Excavations on the site revealed unpleasant surprises of buried waste. Tenants were slow to register and lenders weren’t impressed. âStanding there several times I had to look at myself in the mirror and say ‘I did something wrong,’ Cochran said.
Zero Mile directors Scott Orvold and Alan Sher, who built the imposing metal-clad Eastern, also went through a dark night of the soul. In addition to the challenges of building a new $ 17 million concert hall at a time when few new venues are under construction, Zero Mile saw its plans slow down when the COVID-19 pandemic befell them like a rock the size of Indiana Jones.
âWe really lost our industry for a year and a half,â said Orvold, president of Zero Mile. “It’s a tough time to build a club.”
But during the hall’s inaugural performance, those worries seemed to evaporate as a head-flattened bassline bounced off the polished concrete floor and Big Boi voiced the proud âSo Fresh, So Cleanâ.
A redeveloped wasteland
Atlanta Dairies was a dairy cooperative established in the 1940s. In 1993, European dairy giant Parmalat purchased the cooperative and the 11-acre Memorial Drive facility. Parmalat imploded in 2004 with a financial collapse at the level of Enron.
The last nail in the coffin was in 2008. The March 14 tornado that ripped through the windows of the Westin Peachtree Plaza and threatened the SEC basketball tournament, moved east and tore off the roofs of the metal buildings at the Atlanta Dairies site, marking the end of operations there.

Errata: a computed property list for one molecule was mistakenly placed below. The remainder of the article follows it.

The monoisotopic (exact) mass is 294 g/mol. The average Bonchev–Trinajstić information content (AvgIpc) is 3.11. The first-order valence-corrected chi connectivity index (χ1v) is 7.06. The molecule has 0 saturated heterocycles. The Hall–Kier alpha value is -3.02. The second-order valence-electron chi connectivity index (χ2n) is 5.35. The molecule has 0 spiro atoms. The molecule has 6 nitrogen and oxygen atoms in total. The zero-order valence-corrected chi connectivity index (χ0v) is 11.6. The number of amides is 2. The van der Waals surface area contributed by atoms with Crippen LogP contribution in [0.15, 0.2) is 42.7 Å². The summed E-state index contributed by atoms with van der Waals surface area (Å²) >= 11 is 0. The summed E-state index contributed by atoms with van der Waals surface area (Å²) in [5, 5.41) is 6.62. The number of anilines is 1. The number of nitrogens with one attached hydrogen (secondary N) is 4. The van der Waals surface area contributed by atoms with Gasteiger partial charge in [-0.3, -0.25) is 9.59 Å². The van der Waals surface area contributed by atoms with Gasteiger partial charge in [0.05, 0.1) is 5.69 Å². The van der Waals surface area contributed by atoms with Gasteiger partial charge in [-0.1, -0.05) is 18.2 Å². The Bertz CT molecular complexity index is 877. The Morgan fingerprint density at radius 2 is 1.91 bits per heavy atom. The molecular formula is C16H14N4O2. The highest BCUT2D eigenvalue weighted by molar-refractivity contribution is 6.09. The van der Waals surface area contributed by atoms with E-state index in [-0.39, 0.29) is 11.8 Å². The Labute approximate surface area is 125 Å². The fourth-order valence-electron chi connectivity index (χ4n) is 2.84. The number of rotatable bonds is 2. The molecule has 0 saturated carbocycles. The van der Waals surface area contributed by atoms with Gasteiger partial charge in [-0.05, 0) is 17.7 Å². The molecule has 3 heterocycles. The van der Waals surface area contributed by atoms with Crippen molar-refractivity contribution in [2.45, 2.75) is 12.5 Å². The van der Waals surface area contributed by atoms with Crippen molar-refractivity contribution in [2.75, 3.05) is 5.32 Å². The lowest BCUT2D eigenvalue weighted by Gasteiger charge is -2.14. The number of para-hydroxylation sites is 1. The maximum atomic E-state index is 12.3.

Around 2015, Paces Properties purchased the land and abandoned buildings. That year, Paces announced plans to transform the Dairies property into a mixed-use development with an industrial flair, following the same game plan that created the success of the Krog Street market.
This time around, however, Paces would get a live music venue as the primary tenant. âKrog Street was all about food and nightlife,â Orvold said.
The Masquerade, the iconic North Avenue club famous for punk, metal and hard music, had just lost its lease. Members of the Paces development team pitched the idea for a music venue at a community meeting in Reynoldstown and received a positive reception.
Then Paces started looking for a partner. The encounter with the music industry was a revelation for Cochran. “This is an extraordinarily tough business.”
Among the fierce competitors, he said, Zero Mile seemed reliable. “I always thought they were shooting straight.”
From their experience as the owner of the Georgia Theater in Athens, Terminal West in the development of King Plow, and the Variety Playhouse in Little Five Points, Zero Mile was well aware of the potential impact of the Eastern.
Concert hall as main tenant
With 150 shows a year and a 2,200-seat venue, âwe could accurately predict how many people we were going to drive into the venue each year,â Orvold said.
These visitors would feed the other dairy businesses. Concert lovers might stop by for a doppelbock at Three Taverns Imaginarium, or a mushroom empanada at WonderKid. âIf that happens on a 10% or 2% basis, it’s a win for us,â Cochran said.